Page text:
The other thing that happens then is that the tongue can soften down on the floor of the mouth and the soft palate will sort of dome up away from that toward the cranial vault and you'll feel the oral cavity getting much bigger. This is a way that you begin to initiate the movement into Jalandharabhanda. You need to create that release at the base of the skull, which begins the drawing of the crook of the throat here and here into the head, which in turn will start a little bit of a magnetic pull on the top of the sternum bone here. The first thing that happens in Jalandharabhanda is at the top of the sternum bone. The manubrium is drawn up.

Now it looks like Betsy's getting there and what I'm going to ask Alana to do is to gently release her head onto the floor. What Alana will do is slide her hands out slowly from underneath the back of her head and let the head then rest down gently on the floor. And there's one more thing that we want to work with here, very good. So we'll ask Betsy to take a few breaths, come back to the consensus reality and then roll over to the side with an exhalation. Push yourself away from the floor, exhale using the strength of the arms, dragging the head as always.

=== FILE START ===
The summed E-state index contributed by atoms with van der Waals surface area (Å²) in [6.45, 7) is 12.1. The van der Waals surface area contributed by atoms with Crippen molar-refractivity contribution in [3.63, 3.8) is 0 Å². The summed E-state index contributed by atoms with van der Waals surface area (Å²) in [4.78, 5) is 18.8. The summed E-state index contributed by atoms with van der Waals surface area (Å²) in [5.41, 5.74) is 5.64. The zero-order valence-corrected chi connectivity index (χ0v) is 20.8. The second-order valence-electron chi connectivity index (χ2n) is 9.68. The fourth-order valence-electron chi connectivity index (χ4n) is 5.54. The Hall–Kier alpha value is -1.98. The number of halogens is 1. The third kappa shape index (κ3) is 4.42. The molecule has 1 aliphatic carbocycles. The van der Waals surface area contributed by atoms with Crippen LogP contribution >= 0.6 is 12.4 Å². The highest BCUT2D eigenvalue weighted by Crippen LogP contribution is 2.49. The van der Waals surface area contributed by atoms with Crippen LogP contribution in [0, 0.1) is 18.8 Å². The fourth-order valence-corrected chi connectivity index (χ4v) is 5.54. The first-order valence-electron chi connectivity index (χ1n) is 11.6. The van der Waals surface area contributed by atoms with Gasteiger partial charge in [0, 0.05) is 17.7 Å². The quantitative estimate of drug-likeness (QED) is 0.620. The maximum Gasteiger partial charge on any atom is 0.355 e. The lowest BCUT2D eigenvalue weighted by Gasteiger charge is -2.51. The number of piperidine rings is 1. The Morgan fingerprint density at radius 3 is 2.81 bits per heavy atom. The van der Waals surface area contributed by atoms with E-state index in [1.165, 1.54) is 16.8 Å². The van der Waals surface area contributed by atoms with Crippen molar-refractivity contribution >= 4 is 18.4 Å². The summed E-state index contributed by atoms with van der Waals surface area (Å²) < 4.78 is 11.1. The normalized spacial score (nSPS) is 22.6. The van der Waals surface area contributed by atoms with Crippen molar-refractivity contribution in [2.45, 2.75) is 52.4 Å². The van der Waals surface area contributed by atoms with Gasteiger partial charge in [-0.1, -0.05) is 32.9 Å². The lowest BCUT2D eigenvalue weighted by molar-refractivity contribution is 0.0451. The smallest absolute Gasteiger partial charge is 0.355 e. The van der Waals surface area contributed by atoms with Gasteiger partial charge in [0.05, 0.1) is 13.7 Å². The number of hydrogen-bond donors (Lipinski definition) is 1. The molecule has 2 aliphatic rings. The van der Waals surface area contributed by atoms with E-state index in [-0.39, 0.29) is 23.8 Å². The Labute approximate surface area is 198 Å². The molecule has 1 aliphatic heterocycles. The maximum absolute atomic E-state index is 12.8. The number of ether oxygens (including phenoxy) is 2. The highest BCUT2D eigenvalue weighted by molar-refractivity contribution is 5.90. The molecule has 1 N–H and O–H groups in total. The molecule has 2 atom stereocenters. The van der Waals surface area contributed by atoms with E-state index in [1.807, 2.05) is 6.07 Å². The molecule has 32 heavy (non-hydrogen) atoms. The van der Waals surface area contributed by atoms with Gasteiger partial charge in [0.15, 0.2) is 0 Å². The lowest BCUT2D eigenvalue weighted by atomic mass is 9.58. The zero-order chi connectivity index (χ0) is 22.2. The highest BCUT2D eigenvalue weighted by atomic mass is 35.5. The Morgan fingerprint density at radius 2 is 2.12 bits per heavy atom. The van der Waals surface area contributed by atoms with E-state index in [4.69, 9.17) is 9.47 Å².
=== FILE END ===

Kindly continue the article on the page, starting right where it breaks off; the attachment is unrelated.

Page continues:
And then we'll have Betsy come and sit in front of Alana with her back to Alana. Would you please sit in Vajrasana rather than cross leg? Now Alana, the first thing she's going to do is she's going to reinforce that lift of the base of the skull. So she'll take a hand, either one, and grab onto the back of the head and just give a very gentle lift to the base of the skull. Very nice.

Betsy then will feel the shoulder sort of hanging from the back of the neck and she'll feel once again the slight lift of the crook of the throat. The second step is to take those fingertips and begin to slide them down the back of the neck and the back of the torso until you reach the lower tips of the shoulder blade. So you watch as Alana takes the hand down, find the lower tips of the shoulder blades. And now she's going to do a push and it's going to be into the torso toward the front and then up in the diagonal direction to here at the top of the sternum bone. So the first thing that we do in preparation for Jalandharabhanda is to lift the top of the sternum bone, the manubrium.